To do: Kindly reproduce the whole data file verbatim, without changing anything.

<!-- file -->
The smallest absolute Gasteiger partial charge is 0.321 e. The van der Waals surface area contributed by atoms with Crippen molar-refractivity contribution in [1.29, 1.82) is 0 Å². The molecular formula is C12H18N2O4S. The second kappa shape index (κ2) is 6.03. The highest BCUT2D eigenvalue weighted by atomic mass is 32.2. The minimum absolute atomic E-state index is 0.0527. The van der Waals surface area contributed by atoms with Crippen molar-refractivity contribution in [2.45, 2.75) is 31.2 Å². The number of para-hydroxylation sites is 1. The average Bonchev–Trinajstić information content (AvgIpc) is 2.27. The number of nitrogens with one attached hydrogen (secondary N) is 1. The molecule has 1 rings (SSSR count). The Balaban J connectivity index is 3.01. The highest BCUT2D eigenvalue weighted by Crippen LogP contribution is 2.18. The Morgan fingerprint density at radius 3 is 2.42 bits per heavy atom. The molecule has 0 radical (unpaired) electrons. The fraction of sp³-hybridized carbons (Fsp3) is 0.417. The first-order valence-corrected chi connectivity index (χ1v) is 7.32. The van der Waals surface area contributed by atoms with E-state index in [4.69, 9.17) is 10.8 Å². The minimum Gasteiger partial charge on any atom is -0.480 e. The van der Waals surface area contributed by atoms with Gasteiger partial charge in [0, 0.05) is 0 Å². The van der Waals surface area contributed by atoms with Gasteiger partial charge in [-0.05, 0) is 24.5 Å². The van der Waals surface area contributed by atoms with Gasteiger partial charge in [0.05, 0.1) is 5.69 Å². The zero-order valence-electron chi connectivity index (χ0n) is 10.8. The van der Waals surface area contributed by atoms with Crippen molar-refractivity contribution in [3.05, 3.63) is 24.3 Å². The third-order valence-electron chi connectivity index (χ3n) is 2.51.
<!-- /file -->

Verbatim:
The smallest absolute Gasteiger partial charge is 0.321 e. The van der Waals surface area contributed by atoms with Crippen molar-refractivity contribution in [1.29, 1.82) is 0 Å². The molecular formula is C12H18N2O4S. The second kappa shape index (κ2) is 6.03. The highest BCUT2D eigenvalue weighted by atomic mass is 32.2. The minimum absolute atomic E-state index is 0.0527. The van der Waals surface area contributed by atoms with Crippen molar-refractivity contribution in [2.45, 2.75) is 31.2 Å². The number of para-hydroxylation sites is 1. The average Bonchev–Trinajstić information content (AvgIpc) is 2.27. The number of nitrogens with one attached hydrogen (secondary N) is 1. The molecule has 1 rings (SSSR count). The Balaban J connectivity index is 3.01. The highest BCUT2D eigenvalue weighted by Crippen LogP contribution is 2.18. The Morgan fingerprint density at radius 3 is 2.42 bits per heavy atom. The molecule has 0 radical (unpaired) electrons. The fraction of sp³-hybridized carbons (Fsp3) is 0.417. The first-order valence-corrected chi connectivity index (χ1v) is 7.32. The van der Waals surface area contributed by atoms with E-state index in [4.69, 9.17) is 10.8 Å². The minimum Gasteiger partial charge on any atom is -0.480 e. The van der Waals surface area contributed by atoms with Gasteiger partial charge in [0, 0.05) is 0 Å². The van der Waals surface area contributed by atoms with Gasteiger partial charge in [-0.05, 0) is 24.5 Å². The van der Waals surface area contributed by atoms with Gasteiger partial charge in [0.05, 0.1) is 5.69 Å². The zero-order valence-electron chi connectivity index (χ0n) is 10.8. The van der Waals surface area contributed by atoms with Crippen molar-refractivity contribution in [3.05, 3.63) is 24.3 Å². The third-order valence-electron chi connectivity index (χ3n) is 2.51.